There are days when everything I see seems to me charged with meaning: messages it would be difficult for me to communicate to others, define, translate into words, but which for this very reason appear to me decisive. They are announcements or presages that concern me and the world at once: for my part, not only the external events of my existence but also what happens inside, in the depth of me; and for the world, not some particular event but the general way of being of all things. You will understand therefor my difficulty in speaking about it, except by allusion.
Italo Calvino ' If on a winter's night a traveler'
Letter to Emile Bernard. April 15 1905
Plato's 'solids' were associated with the elements; earth the cube, air the octahedron, water the icosahedron and fire the tetrahedra. Plato attributed the dodecahedron with arrangement of the constellations.
I recently read Spike Bucklow's 'The Alchemy of Paint: Art, Science and Secrets from the Middle Ages'
Attempting to join up artists’ theory and practice has been a lot of fun. Walking my dog around Cambridgeshire, across fields and over the nearest things to hills that the region has to offer, I saw the sun set and the stars come out, the seasons come and go, and the colours change. I attempted to familiarise myself with what CS Lewis called The Discarded Image, the poetic way that the medieval world view synthesised ‘the whole organisation of their theology, science and history into a single, complex, harmonious mental model of the universe’. In the medieval world, everything had meaning, even the pigments they painted with. Guidance from the ‘discarded image’ helped me to consider artists’ materials and methods in ways that modern science could not.
|Liber Divinorum Operum. Theophany of Divine Love
Hildergard Von Bingen
|'Utriusque Cosmi Historia' by Robert Fludd (1574-1637)
Making paintings, renovating a personal dwelling are intensely physical and material activities but they are also metaphysical, concerned with realities beyond the visible and tangible world of appearances. There is a visual language and a material grammar of things. Their history, character and nature can be 'read' as they acquire meanings, both individual and collective, from their changing contexts, and accumulate associated significance. We inhabit a world in time and space in which memory and identity are forged through personal relationships to people, places and things.
The kind of materials I have used have 'meanings' like these; lime and sand for mortar, stone and marble, fired clay in tiles and bricks; wood, mainly oak, and metal, iron and brass. I have especially sought out reclaimed and recycled materials with qualities of utility and endurance, the signs of both age and use as well as an inherent natural beauty, evident from patterns and textures that indicate natural cycles of growth and decay, repair and reuse over years.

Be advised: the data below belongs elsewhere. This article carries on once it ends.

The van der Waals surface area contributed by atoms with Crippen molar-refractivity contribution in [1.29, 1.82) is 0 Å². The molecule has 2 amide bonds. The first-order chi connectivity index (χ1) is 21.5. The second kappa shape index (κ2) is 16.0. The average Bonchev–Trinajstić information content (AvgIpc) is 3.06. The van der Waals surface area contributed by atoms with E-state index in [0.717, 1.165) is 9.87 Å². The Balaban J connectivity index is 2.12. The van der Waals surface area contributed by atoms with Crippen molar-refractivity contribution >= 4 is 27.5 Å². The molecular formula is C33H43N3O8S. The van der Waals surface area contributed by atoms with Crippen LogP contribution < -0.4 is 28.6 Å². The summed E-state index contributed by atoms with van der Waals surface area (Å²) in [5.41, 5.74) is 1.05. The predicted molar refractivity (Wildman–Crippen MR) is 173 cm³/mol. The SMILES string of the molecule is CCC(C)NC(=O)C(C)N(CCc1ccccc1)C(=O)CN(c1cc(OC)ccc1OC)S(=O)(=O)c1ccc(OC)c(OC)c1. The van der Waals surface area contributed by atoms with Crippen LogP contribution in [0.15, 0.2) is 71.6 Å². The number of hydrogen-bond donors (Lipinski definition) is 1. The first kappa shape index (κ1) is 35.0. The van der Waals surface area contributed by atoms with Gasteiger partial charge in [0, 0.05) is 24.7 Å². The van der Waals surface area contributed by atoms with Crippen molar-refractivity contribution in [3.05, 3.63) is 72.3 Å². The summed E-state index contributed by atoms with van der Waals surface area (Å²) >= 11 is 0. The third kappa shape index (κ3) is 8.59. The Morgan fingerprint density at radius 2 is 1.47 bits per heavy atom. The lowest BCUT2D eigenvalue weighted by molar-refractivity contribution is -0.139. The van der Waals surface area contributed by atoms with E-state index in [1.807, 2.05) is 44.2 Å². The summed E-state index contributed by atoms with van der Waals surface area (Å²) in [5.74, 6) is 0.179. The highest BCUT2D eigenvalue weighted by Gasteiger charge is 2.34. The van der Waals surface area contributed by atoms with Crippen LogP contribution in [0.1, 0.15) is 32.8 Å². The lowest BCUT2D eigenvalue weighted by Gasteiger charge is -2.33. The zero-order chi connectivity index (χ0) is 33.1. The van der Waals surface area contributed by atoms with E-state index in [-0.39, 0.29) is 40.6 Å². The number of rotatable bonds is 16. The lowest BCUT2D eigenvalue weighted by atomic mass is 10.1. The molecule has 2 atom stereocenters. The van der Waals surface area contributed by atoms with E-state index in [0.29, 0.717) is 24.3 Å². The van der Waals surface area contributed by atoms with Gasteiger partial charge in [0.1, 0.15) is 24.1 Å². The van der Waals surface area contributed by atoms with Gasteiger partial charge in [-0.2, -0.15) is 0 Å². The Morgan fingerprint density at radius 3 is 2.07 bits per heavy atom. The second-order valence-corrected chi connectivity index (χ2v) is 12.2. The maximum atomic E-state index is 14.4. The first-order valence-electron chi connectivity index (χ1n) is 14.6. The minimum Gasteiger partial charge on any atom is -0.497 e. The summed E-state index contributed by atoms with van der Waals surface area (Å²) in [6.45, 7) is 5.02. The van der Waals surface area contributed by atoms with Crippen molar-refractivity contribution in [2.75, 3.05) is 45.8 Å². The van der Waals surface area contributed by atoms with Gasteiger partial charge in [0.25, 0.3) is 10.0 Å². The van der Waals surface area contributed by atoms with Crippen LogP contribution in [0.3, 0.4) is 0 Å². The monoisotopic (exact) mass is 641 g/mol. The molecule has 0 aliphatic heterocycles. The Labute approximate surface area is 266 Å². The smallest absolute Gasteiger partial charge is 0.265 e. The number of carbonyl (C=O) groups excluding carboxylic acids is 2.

This 18th century English oak dresser from Wales, Lancashire or Yorkshire, which I am currently cleaning had been covered with white emulsion paint by a previous owner. It was made with oak trees that must have been around 200 years old when they were cut down. This means they were saplings in 1550. Likewise the salvaged 18th century solid oak doors which have been used both for their original purpose and as traditional oak paneling to dry-line the hall way. I have a oak chest from around 1680 which must be made with trees that were saplings from around the time of the battle of Bosworth in 1485. The various Belgian marbles that has also been reused from salvage have a grain that reveals liquid processes of metamorphoses taking place in the earth hundreds of millions of years ago. These kind of materials age well.
Pallassmaa says that unlike, ...'the machine made materials of today - scaleless sheets of glass, enameled metals and synthetic plastics .....Natural materials express their age, as well as the story of their origins and their history of human use. All matter exists in a continuum of time; the patina of wear adds the enriching experience of time to the materials of construction. This fear of the traces of wear and age is related to our fear of death.'
I am struck by how much 'ocularcentrism' in modern and contemporary architecture, which Juhani Pallasmaa regards as fixated on retinal, pictorial and perspective based systems of seeing, privileges the eye over over the other senses and in particular the primordial sense of touch - the mother of all the senses. This resonates with my own intuitive approach to the house in which the tactile experience of using lime mortar to plaster the walls and tile the floors has been intensely physical and tactile.
Juhani Pallasmaa's 'The Eyes Of The Skin'